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Russian Personalities

People well-known in art, sport, film, fashion

Alexander Griboyedov and Nino Chavchavadze

Alexander Griboyedov and Nino Chavchavadze

Alexander Griboyedov and Nino Chavchavadze


Nino Chavchavadze was called “the black rose of Tiflis”. This woman was mourning for 28 years after the death of her husband – Russian poet, diplomat and composer Alexander Griboyedov, the author of the immortal Woe from Wit.
The diplomat, writer and composer Alexander Griboyedov was 17 years older than Nino Chavchavadze. And he knew the girl from her childhood. Little Nino called the Russian diplomat Uncle Sandro. He often visited her father’s house. Alexander Chavchavadze was a Georgian poet and governor of several regions in Georgia. The friendship of two Alexanders was not accidental. Chavchavadze was one of the most educated people of his country and his time. Griboyedov showed himself as a unique personality.
In his youth, the future author of the play Woe from Wit studied at three faculties of the Moscow University. In addition, Griboyedov was an excellent musician: several works written by him, including two great waltzes, reached us.
Extraordinary abilities helped Alexander to become successful in his diplomatic career. In 1819, at the age of 24, Griboyedov liberated the Russian soldiers who were in Persian captivity. Since then he became a diplomat in Persia and quickly learned Persian.

However, Griboyedov disappointed in the East over the years. The mentality of the Persians seemed alien to him.
In general, Griboyedov was not very fervent, rather, he was tough and judicious. He wasn’t a ladies’ man at all. True, in his youth he took part in a duel because of the ballerina and even was wounded in the arm. But the duel was more a tribute to fashion than a defense of the honor of the object of passion.
True love came to him quite unexpectedly many years later. In 1828, he arrived in Tiflis once again. There he made a stop along the way to Tehran, where he was to occupy the post of the Russian envoy at the Shah’s court. He thought that a high position would not bring anything good and was depressed.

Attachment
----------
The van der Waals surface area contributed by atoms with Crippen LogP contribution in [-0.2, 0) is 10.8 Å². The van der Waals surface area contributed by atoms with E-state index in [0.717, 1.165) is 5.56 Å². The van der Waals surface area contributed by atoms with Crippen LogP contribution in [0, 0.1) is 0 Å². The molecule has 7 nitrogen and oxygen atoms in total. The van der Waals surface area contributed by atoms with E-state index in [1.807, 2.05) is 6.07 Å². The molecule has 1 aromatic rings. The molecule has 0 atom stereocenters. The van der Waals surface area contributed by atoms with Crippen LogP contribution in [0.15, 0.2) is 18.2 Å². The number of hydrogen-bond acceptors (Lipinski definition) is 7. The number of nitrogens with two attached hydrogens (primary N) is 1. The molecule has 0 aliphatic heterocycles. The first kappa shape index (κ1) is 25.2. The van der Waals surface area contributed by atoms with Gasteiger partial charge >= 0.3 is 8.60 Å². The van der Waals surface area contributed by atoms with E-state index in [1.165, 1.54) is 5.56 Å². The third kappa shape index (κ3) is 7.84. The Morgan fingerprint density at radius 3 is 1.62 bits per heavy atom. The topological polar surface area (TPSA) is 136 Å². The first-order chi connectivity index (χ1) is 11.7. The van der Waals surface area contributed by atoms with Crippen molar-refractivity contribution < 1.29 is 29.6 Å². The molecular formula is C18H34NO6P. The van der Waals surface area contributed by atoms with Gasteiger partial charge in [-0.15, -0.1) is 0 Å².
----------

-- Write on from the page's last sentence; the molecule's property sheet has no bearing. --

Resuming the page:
In this depressed mood Alexander Sergeyevich went for dinner with his Tiflis friend Akhverdova. There he saw charming fifteen-year-old girl Nino Chavchavadze. The same girl whom he had given piano lessons in her childhood. So, Alexander fell in love with the beautiful girl.
The Persian war of 1826-1828 culminated in the signing of the Turkmanchai Peace Treaty, in the development of the conditions of which Griboyedov took part.
Soon the lovers were married. The bride on the day of the wedding was not even sixteen years old. And yet that time was filled with bad omens: during the wedding Griboyedov, who suffered from fever that day, dropped the wedding ring.

The young couple went to the place of service of her husband. Griboyedov was afraid to take his pregnant wife to Tehran. He left her in Tabriz, a city in northwestern Iran, where the Russian envoy had a residence. To tell the truth, he had no illusions about the situation in Persia, he was afraid to risk his wife and child.
The diplomat entered Tehran on the fifth day of Rajab. Superstitious Persians believed it was a bad sign: the sun that day stood in the constellation of Scorpio. That’s why they accepted the new diplomat extremely unfriendly … In addition, the messenger of the Russian Tsar came on a black horse. According to the old superstition, a rider on a black horse was supposed to bring death to Tehran, which did not add sympathy to the diplomat.
He understood that communication with the Persians required long negotiations, curtsy, patience, but the Petersburg politicians demanded quick decisions and offensive actions from the envoy. Griboyedov obeyed his superiors. He did not bow and did not give bribes to anyone. For this the Persians gave him the nickname Cruel Heart.

Alexander missed his young wife very much and wanted to leave the East as quickly as possible. In January 1829, Griboyedov was allowed to return to Russia. But it was already late. On January 30, 1829, a crowd of religious fanatics tore Griboyedov and another fifty people, among whom there were members of the Russian mission in Iran. Alexander Sergeyevich did not manage to escape from the pursuers in the underground passage. He died with the sword in his hands. The writer’s body was identified on the trail of a bullet in his hand…
The fact of her husband’s death was hidden from Nino for about two weeks. She was hardly persuaded to come to Tiflis. When the girl did find out that her Sandro was dead, she had premature births. The newborn boy lived for only an hour.
After the death of the child, Nino put on mourning. She was not yet seventeen years old. Nino died in 1857 at the age of 44. You know, she loved her husband until her last days.
Nino died of cholera, refusing to leave the city during the epidemic, because someone had to take care of sick relatives … The woman was buried next to her husband. Above the gravestone there is an inscription: “Your mind and deeds are immortal in Russian memory, but why did my love survive you?”.

Alexander Griboyedov and Nino Chavchavadze